Northern Illinois University School of Theatre and Dance’s latest production of Our Town, written by Thornton Wilder, is a timeless retelling of the lives of the townspeople in Grover’s Corners, New Hampshire, and defines what it truly means to be human.
The play opens at 7:30 p.m. Wednesday, Nov. 8, at the Holmes Student Center in the Diversions Lounge, 340 Carroll Ave. in DeKalb.
Two young lovers meet, thrive and live together in good and bad times, celebrating everything that life throws their way. First performed amidst aftershocks of the Great Depression and running throughout the years prior to World War II, Our Town warms the hearts of audiences. Thornton Wilder explores the day-to-day lives not shown on the news and characterizes the strength and tenacity of the human spirit.
“Something as simple as love can be so special when people feel it and don’t know they’re being watched,” says actress Catherine Gillespie, who plays Myrtle Webb. Simplicity is the name of the game in Our Town, but it does not mean that the show is to be taken for granted.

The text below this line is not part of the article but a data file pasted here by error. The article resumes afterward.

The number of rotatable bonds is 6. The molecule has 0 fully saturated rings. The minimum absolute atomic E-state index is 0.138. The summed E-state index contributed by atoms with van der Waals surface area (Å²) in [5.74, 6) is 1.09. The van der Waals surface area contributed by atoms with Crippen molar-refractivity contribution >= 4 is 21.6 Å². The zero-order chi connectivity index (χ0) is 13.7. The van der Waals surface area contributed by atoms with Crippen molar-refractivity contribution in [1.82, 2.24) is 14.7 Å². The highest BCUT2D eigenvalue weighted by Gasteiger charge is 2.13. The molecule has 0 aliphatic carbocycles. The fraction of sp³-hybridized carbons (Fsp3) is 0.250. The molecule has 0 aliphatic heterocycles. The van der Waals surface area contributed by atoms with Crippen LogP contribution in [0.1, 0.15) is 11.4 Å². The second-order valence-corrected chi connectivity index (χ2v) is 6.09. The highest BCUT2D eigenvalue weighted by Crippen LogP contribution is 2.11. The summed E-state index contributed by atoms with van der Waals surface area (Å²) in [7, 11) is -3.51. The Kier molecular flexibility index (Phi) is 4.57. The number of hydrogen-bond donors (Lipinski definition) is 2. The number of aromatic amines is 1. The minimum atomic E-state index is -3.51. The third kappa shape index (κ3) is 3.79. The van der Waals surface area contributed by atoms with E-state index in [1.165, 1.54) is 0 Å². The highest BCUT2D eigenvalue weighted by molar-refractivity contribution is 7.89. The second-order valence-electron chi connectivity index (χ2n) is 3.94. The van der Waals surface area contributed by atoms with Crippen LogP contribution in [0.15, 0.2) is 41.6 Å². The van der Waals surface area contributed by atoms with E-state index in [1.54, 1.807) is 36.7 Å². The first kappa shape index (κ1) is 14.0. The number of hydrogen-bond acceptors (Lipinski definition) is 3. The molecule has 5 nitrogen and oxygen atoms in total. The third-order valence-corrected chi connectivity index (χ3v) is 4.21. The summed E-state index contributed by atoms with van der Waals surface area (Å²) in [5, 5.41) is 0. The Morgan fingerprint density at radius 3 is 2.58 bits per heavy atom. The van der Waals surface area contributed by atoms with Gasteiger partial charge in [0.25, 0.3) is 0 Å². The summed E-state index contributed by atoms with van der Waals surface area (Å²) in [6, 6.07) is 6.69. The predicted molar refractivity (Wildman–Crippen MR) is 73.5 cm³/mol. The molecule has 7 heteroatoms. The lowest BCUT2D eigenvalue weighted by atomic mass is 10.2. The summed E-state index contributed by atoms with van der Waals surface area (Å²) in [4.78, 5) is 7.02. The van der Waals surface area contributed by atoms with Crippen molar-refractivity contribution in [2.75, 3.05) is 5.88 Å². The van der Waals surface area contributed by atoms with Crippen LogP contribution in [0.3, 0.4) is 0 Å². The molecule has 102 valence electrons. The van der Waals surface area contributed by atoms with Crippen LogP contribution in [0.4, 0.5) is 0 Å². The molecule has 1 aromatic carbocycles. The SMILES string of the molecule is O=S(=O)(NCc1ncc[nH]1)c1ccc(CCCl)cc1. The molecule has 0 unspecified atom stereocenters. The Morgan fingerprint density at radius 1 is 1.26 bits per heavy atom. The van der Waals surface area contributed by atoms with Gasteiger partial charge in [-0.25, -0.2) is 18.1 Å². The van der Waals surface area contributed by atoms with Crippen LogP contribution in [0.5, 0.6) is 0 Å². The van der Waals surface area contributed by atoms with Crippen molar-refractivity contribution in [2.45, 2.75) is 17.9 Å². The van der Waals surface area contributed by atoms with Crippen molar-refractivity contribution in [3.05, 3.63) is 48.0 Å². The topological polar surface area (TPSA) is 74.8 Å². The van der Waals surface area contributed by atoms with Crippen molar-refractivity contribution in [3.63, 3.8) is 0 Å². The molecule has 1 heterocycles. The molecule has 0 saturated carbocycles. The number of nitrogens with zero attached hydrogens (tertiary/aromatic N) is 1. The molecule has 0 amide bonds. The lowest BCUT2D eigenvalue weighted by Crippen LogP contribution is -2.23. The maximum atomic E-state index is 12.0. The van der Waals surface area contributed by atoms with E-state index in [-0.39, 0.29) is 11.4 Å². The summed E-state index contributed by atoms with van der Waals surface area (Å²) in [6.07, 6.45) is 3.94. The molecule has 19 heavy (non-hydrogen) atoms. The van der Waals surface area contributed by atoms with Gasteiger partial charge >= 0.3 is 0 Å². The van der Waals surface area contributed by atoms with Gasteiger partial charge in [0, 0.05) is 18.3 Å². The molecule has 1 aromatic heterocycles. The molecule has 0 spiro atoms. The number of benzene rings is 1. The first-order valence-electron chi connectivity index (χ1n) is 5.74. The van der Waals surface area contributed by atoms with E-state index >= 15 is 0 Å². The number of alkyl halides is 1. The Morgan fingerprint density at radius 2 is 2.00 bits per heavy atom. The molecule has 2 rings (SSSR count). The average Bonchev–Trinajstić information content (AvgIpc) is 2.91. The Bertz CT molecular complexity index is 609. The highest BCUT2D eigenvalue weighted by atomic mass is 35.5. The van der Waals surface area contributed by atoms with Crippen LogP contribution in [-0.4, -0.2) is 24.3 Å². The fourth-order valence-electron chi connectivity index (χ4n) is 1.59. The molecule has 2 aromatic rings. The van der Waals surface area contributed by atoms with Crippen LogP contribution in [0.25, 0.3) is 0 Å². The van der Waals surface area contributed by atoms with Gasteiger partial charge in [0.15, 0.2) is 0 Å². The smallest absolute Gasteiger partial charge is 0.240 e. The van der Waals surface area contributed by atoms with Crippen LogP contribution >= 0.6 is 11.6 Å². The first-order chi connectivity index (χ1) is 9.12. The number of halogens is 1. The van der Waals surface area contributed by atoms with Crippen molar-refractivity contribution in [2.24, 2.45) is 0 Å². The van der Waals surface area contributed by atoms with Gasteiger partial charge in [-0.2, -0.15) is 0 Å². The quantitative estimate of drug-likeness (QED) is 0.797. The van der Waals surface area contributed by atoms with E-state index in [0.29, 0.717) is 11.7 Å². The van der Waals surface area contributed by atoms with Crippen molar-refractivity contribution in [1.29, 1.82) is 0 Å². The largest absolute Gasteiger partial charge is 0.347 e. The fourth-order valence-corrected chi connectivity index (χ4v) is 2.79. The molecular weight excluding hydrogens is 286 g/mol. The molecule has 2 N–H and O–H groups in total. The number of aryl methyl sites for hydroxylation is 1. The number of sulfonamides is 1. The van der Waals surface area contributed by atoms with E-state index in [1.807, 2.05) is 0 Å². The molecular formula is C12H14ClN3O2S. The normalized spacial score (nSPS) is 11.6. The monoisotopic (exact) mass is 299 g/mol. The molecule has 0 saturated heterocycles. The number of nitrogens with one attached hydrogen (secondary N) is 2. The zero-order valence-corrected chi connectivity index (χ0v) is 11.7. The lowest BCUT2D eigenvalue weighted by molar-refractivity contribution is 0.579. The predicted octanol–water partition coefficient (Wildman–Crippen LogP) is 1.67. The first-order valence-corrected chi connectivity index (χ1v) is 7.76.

“Whether it be through everyday life or very important events in our life,” Jordan Vulich, who plays Howie Newsome, explains, “Our Town represents how one goes through life … and how we can take it for granted.”
“It is my feeling that the connections throughout the years add to the emotional progression of the play,” said Ken Miller, whose role is the first narrator in the play.
Much of the show’s depth comes from the lives of the people in it and not the drama that is typically used as a tool on the stage.
“Expect to want to call your mom after the show and see how she is,” jokes Leah Harvey, who plays Emily.
Performances will start at 7:30 p.m. Wednesday-Saturday and at 2 p.m. Saturday and Sunday.
Tickets are $7. Reservations or additional information is available by contacting the NIU School of Theathttp://www.niu.edu/theatre/re and Dance box office at 815-753-1600 or online at the School of Theatre and Dance website at www.niu.edu/theatre/.